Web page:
Dixie National Forest


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The Ultimate Southwest Vacation includes Dixie National Forest!

Experience the Spectacular Canyon  Country Tour

Stay in Mt. Carmel Jct., the heart of the parks, and visit the treasures of the Southwest.

Mileage: Mt. Carmel Jct.
Cedar Breaks 45 miles
Dixie Forest 22 miles
Zion National Park 12 miles
Bryce Canyon 60 miles
Grand Staircase 9 miles
Red Canyon 47 miles
Sand Dunes 11 miles
North Rim 85 miles
Toroweap 90 miles
South Canyon 75 miles

Plan your Dixie National
Forest Vacation with our
Utah Maps and Information

In these pages you will find insiders information on Dixie National Forest. This detailed guide includes road maps, park maps, pictures, trail beta, backpacking, history, fees, geology, flora, fauna, campgrounds and things for kids to do.

Making summer memories in the Utah national parks and Utah national monuments.


Dixie National Forest Map Zion National Park Road Map North Rim Grand Canyon Road Map Zion National Park Lodging Grand Staircase Road Map Bryce Canyon Road Map Cedar Breaks and Dixie Forest Road Map

Dixie National Forest Road Map
Dixie National Forest Map

Directions to Dixie National Forest

From Salt lake City: Take I-15 south, exit at Parowan. Take U-143 south
to Dixie National Forest.
From Las Vegas: Take I-15 north to Cedar City. Take U-14 to Dixie National Forest.
From Mount Carmel Junction: Take US-89 north to U-14 and into Dixie National Forest.
From Arizona: Take US-89 north thru Mount Carmel Junction to U-14 and turn west to Dixie National Forest.

U-14 is also called the Markaguant High Plateau Scenic Byway.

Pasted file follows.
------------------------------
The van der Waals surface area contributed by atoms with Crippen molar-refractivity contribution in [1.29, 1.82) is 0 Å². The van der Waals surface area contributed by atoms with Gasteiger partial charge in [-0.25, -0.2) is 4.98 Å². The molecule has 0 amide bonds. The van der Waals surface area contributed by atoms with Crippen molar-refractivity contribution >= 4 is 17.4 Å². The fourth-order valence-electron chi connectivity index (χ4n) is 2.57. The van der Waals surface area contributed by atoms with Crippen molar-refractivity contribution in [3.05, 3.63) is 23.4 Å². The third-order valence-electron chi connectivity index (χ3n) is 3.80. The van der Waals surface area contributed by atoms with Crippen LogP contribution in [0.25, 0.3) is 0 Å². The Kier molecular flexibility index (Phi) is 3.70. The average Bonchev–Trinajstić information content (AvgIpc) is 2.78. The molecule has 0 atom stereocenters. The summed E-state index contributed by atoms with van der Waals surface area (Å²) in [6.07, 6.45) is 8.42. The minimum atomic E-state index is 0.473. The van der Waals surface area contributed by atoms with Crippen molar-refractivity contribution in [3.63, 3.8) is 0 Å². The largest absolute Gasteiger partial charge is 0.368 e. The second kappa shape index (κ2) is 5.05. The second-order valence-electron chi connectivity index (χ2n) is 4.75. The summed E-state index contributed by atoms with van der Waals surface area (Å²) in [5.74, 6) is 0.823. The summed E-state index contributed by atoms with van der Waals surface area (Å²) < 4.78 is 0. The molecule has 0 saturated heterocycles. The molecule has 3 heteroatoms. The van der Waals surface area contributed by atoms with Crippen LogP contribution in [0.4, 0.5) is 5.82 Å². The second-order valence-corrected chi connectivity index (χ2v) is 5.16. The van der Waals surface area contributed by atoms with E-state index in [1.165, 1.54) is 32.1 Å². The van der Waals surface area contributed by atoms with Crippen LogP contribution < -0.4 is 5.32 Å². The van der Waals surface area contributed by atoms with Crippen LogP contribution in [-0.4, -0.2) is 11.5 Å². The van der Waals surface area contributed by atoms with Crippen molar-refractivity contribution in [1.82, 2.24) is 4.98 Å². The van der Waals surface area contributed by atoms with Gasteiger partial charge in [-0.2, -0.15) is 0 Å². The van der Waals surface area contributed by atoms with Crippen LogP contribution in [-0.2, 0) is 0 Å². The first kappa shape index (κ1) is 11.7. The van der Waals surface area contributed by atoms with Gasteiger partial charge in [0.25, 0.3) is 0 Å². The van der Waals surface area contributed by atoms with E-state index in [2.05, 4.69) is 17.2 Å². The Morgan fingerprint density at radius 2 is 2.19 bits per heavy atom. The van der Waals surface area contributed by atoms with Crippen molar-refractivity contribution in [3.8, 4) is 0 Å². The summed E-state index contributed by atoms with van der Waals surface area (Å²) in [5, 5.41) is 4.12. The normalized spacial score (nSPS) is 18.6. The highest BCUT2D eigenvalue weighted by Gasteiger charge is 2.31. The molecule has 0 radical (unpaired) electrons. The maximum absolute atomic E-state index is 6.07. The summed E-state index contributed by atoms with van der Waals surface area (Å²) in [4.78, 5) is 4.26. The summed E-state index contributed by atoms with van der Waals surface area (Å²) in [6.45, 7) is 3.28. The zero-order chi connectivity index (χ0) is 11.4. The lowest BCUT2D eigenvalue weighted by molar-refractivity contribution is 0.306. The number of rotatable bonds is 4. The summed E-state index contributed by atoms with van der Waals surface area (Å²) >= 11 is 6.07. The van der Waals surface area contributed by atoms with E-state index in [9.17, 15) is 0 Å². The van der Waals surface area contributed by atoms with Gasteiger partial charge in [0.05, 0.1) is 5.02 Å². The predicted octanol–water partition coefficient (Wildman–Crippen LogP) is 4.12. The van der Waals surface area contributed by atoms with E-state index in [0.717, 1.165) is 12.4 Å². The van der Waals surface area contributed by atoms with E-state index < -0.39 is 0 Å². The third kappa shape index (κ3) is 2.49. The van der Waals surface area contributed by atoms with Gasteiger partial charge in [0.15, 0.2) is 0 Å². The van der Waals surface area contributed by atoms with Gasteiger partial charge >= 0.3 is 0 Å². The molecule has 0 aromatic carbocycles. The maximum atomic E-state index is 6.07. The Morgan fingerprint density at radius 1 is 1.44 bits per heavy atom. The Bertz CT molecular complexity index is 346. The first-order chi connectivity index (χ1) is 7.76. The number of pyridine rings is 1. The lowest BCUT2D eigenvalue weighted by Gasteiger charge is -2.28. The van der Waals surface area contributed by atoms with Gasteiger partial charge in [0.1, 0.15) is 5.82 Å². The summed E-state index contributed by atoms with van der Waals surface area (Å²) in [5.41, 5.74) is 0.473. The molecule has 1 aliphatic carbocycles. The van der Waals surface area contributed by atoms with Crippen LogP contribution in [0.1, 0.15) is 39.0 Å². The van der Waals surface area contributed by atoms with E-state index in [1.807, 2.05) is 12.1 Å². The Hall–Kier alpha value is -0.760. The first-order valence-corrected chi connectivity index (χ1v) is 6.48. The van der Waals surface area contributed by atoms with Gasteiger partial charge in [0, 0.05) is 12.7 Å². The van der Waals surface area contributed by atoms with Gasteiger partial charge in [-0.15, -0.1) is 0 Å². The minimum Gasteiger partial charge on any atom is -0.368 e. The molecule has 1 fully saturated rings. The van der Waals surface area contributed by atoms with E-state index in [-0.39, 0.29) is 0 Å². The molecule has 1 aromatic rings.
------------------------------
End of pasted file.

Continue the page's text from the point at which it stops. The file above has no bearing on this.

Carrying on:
Bristlecone Pine Tree

Bristlecone Pines are the oldest living things on the earth.




Cedar Mountain Flora

The elevation at Cedar Mountain is mid to high. The pinyon pine and juniper are common at the mid-elevations near the turn-off from US-89 to Highway 14. Traveling along Highway 14 the elevation increases quickly and the junipers and pinyon pines give way to aspen and conifers such as pine and fir.

Groves of White Barked Aspens

These groves exist throughout the Cedar Mountain area, and are abundant along Highway 14. This passage is well known for its grand show of autumn leaves in mid-October. Conifers grow among the aspens and tend to crowd them out, but beetles and fire can keep this under control, allowing the aspens to flourish. In fact, the beetle has ravished the spruce trees the last few years.

Bristlecone Pine

Bristlecone Pine thrive at Cedar Breaks

The seldom seen ancient Bristlecone pines thrive on Cedar Mountain although rare in much of the rest of the state. These are not only the oldest of all trees, but are the oldest living things on the earth. The Bristlecone along this trail reach up to 4,500 years old. These old timers have adapted to living on barren slopes and cliff edges and folks hike trail just to see these magnificent old-timers. If unsure which are the ancient pines, look for pine needles in groups of five. The leaves will be one inch to one and half inches long. Bristlecone pine has a thin, smooth bark, which is grayish white on young stems. As stems age the color becomes a reddish brown and they trunks begin to twist. The cone is tipped with long bristle seeds.


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Dixie National Forest

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Dixie National Forest
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Dixie National Forest Fauna
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Cedar Breaks
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Cedar Breaks Dixie Forest
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Cedar Mountain - UTAH!

Dixie National Forest

Nature fed them (trees) and dressed them every day,--working like a man, a loving, devoted, painstaking gardener; fingering every leaf and flower and mossy furrowed bole; bending, trimming, modeling, balancing; painting them with the loveliest colors; bringing over them now clouds with cooling shadows and showers,
. -- John Muir

Photo: Dixie National Forest
Photography by Tanya

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Do not use photos or maps without permission © Photography by Tanya